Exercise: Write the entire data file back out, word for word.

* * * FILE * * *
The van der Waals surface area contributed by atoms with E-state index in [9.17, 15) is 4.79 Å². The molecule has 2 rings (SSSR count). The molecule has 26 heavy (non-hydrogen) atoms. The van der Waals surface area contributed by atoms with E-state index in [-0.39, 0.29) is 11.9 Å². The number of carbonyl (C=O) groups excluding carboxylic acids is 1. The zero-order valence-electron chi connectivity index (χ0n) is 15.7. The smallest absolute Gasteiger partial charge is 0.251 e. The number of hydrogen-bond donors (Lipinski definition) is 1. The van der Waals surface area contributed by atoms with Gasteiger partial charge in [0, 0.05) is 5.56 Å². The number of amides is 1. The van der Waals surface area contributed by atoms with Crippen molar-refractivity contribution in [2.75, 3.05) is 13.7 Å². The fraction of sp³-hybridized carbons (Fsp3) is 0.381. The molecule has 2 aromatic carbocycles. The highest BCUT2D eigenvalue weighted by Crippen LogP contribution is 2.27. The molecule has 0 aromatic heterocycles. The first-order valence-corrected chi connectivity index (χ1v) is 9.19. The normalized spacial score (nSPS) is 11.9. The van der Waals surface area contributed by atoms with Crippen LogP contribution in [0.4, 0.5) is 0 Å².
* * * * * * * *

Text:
The van der Waals surface area contributed by atoms with E-state index in [9.17, 15) is 4.79 Å². The molecule has 2 rings (SSSR count). The molecule has 26 heavy (non-hydrogen) atoms. The van der Waals surface area contributed by atoms with E-state index in [-0.39, 0.29) is 11.9 Å². The number of carbonyl (C=O) groups excluding carboxylic acids is 1. The zero-order valence-electron chi connectivity index (χ0n) is 15.7. The smallest absolute Gasteiger partial charge is 0.251 e. The number of hydrogen-bond donors (Lipinski definition) is 1. The van der Waals surface area contributed by atoms with Gasteiger partial charge in [0, 0.05) is 5.56 Å². The number of amides is 1. The van der Waals surface area contributed by atoms with Crippen molar-refractivity contribution in [2.75, 3.05) is 13.7 Å². The fraction of sp³-hybridized carbons (Fsp3) is 0.381. The molecule has 2 aromatic carbocycles. The highest BCUT2D eigenvalue weighted by Crippen LogP contribution is 2.27. The molecule has 0 aromatic heterocycles. The first-order valence-corrected chi connectivity index (χ1v) is 9.19. The normalized spacial score (nSPS) is 11.9. The van der Waals surface area contributed by atoms with Crippen LogP contribution in [0.4, 0.5) is 0 Å².